Under Proposition 47, certain low-level theft felonies have been reclassified as misdemeanors. The new legislation, passed into law by popular vote in November, 2014, also added Penal Code § 459.5, which created the crime of shoplifting as a distinct or distinguishable crime from commercial burglary, Penal Code § 459, and from petty theft, Penal Code § 484.
Brief Synopsis: To prove burglary now, a prosecutor must disprove shoplifting when the crime involved entering a commercial establishment during normal business hours and stealing something worth $950 or less.
As stated by several judges, “Proposition 47 changed the law by defining a new crime of misdemeanor shoplifting and, in effect, ‘carrying out’ this ‘lesser crime’ from the ‘preexisting felony’ [of burglary].” People v. Colbert (2019) 6 Cal.5th 596, 602, quoting People v. Martinez (2018) 4 Cal.5th 647, 651.
Section 459.5 amended section 459 to exclude certain wrongful conduct which previously was second-degree burglary. In re E.P. (2019) 35 Cal.App.5th 792. Now, to prove that a defendant committed section 459 burglary based on a theory of intent to commit larceny when entering a commercial establishment that is open during regular business hours, “the prosecution [has] the burden of proving beyond a reasonable doubt that [the defendant] did not commit shoplifting.” This obligation includes presenting proof that the item’s value is higher than $950. Id.
This rather lengthy explanation of the new law of shoplifting is presented to better frame the issues in the case of Brian Christopher Jennings and his conviction for four counts of burglary (Penal Code § 459) and one count of attempted burglary (Penal Code §§ 664, 459) out of San Diego County Superior Court.
On Christmas Eve in 2016, Mr. Jennings and friend broke into the Planck Aero Systems’ main office in San Diego. They took two commercial drones selling for $19,000 to $25,000, although the expense to produce the first was between $1,000 and $2,000 and the second between $3,000 to $5,000. He also stole a Pelican carrying case for each drone to total four items taken.
4th Appellate District Division 3 Orange County
About two weeks later, on January 6, 2017, Mr. Jennings went into Discount Hobby Warehouse with one of the drones. Discount Hobby sells, among many things, radio-controlled cars, helicopters and drones. Jennings offered to trade the drone he had stolen for a radio-controlled car, but Discount Hobby declined his offer. Jennings then left, but was later arrested with the two drones.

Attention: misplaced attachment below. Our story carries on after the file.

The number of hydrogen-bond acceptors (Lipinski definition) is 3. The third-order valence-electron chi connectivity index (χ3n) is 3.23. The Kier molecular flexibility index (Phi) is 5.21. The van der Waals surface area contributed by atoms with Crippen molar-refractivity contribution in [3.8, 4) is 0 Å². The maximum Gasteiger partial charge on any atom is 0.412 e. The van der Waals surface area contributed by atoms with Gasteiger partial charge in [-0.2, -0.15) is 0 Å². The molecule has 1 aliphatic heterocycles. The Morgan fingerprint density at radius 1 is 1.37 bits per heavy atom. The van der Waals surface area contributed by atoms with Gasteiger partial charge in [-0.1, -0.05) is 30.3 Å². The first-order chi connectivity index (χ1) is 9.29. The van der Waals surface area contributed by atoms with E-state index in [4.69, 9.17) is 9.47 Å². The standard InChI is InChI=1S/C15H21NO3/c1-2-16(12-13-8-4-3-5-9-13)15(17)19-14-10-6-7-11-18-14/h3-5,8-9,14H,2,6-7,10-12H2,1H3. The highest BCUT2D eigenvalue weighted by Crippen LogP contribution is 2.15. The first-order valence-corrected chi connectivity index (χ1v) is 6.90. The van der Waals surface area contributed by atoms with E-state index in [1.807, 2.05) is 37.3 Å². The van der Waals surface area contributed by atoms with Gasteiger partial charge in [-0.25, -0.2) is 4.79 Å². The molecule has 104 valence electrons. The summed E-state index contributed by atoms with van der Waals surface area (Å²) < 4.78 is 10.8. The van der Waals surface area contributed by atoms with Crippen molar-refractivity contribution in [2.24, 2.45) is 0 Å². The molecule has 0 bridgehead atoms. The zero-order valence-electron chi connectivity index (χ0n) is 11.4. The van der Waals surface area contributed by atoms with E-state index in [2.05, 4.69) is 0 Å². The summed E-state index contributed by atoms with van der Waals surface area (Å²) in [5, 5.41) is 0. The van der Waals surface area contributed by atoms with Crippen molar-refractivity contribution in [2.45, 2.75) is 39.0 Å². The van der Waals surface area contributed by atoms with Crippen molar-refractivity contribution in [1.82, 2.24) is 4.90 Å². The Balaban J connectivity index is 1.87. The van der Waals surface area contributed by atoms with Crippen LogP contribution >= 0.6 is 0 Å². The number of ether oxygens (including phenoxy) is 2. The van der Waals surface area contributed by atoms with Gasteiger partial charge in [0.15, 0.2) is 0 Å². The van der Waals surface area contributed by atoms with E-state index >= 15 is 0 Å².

Jennings was charged with burglary of both Planck Aero Systems and Discount Hobby Warehouse. He had five prison priors within the meaning of Penal Code § 667.5(b) and had been convicted of a prior serious felony within the meaning of Penal Code §§ 667(a)(1), 668 and 1192.7(c).
He then represented himself at trial. He testified (he should not have done this!) at trial that his intent in entering Discount Hobby was to trade one of the drones for a radio-controlled car or truck, which he then intended to give to his neighbor, who had four children. Jennings’ intent was to “get rid of” the stolen drone. The jury then convicted Jennings and the judge sentenced him to four years in state prison for one count of the burglary of Planck Aero Systems, plus sixteen months on each of three other counts relating to Planck, and 16 months for burglary of Discount Hobby. The judge then added one year for one of the prior prison term enhancements, for a total of nine years and eight months.
Jennings then appealed his convicted for commercial burglary of Discount Hobby, arguing that he intended to take property valued at greater than $950.
The Fourth Appellate District agreed with Jennings that his conviction was made in error (People v. Brian Christopher Jennings (2019 DJDAR 11052)). The appellate court based its opinion on its finding that the prosecution never established that the item Jennings sought to obtain from Discount Hobby had a value in excess of $950. He did not indicate any specific radio-controlled car that he wanted. The People also did not elicit any testimony that the radio-controlled cars were worth more than $950. Therefore, due to insufficiency of the evidence, the conviction for burglary of Discount Hobby was reversed, meaning Jennings reduced his state prison sentence to eight years and four months.
The citation for the Fourth Appellate District Court ruling discussed above is People v. Brian Christopher Jennings (4th App. Dist., 2019) 42 Cal.App.5th 664.
For more information about commercial burglary, shoplifting and Prop 47, please click on the following articles: